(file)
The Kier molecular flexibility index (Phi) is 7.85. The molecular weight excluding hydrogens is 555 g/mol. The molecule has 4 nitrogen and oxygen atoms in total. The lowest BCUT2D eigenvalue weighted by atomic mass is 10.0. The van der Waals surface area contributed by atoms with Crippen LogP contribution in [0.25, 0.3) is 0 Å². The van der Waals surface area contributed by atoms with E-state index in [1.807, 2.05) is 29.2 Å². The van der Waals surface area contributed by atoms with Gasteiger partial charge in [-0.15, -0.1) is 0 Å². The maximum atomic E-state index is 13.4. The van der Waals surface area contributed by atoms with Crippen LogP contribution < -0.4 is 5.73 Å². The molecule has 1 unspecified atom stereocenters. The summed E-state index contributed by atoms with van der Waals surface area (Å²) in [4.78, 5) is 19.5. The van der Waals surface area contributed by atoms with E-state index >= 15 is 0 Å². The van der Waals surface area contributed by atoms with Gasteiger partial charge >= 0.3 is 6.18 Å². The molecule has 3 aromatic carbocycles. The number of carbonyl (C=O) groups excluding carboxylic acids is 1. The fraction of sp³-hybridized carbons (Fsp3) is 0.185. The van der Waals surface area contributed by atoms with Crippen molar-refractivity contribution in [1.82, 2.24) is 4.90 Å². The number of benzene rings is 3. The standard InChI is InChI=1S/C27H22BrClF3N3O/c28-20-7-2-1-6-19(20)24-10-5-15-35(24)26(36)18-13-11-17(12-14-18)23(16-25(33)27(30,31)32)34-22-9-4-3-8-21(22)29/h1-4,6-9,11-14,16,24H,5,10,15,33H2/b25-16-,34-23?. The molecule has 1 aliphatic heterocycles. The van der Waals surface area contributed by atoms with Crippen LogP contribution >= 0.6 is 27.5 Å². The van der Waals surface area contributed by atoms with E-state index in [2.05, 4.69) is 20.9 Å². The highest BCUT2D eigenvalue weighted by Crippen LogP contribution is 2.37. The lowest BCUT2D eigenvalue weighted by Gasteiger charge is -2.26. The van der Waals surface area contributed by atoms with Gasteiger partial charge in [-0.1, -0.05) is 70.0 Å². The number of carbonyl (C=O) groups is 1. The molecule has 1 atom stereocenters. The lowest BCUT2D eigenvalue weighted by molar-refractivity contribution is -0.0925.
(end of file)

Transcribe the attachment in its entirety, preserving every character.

The Kier molecular flexibility index (Phi) is 7.85. The molecular weight excluding hydrogens is 555 g/mol. The molecule has 4 nitrogen and oxygen atoms in total. The lowest BCUT2D eigenvalue weighted by atomic mass is 10.0. The van der Waals surface area contributed by atoms with Crippen LogP contribution in [0.25, 0.3) is 0 Å². The van der Waals surface area contributed by atoms with E-state index in [1.807, 2.05) is 29.2 Å². The van der Waals surface area contributed by atoms with Gasteiger partial charge in [-0.15, -0.1) is 0 Å². The maximum atomic E-state index is 13.4. The van der Waals surface area contributed by atoms with Crippen LogP contribution < -0.4 is 5.73 Å². The molecule has 1 unspecified atom stereocenters. The summed E-state index contributed by atoms with van der Waals surface area (Å²) in [4.78, 5) is 19.5. The van der Waals surface area contributed by atoms with E-state index >= 15 is 0 Å². The van der Waals surface area contributed by atoms with Gasteiger partial charge >= 0.3 is 6.18 Å². The molecule has 3 aromatic carbocycles. The number of carbonyl (C=O) groups excluding carboxylic acids is 1. The fraction of sp³-hybridized carbons (Fsp3) is 0.185. The van der Waals surface area contributed by atoms with Crippen molar-refractivity contribution in [1.82, 2.24) is 4.90 Å². The number of benzene rings is 3. The standard InChI is InChI=1S/C27H22BrClF3N3O/c28-20-7-2-1-6-19(20)24-10-5-15-35(24)26(36)18-13-11-17(12-14-18)23(16-25(33)27(30,31)32)34-22-9-4-3-8-21(22)29/h1-4,6-9,11-14,16,24H,5,10,15,33H2/b25-16-,34-23?. The molecule has 1 aliphatic heterocycles. The van der Waals surface area contributed by atoms with Crippen LogP contribution >= 0.6 is 27.5 Å². The van der Waals surface area contributed by atoms with E-state index in [2.05, 4.69) is 20.9 Å². The highest BCUT2D eigenvalue weighted by Crippen LogP contribution is 2.37. The lowest BCUT2D eigenvalue weighted by Gasteiger charge is -2.26. The van der Waals surface area contributed by atoms with Gasteiger partial charge in [-0.1, -0.05) is 70.0 Å². The number of carbonyl (C=O) groups is 1. The molecule has 1 atom stereocenters. The lowest BCUT2D eigenvalue weighted by molar-refractivity contribution is -0.0925.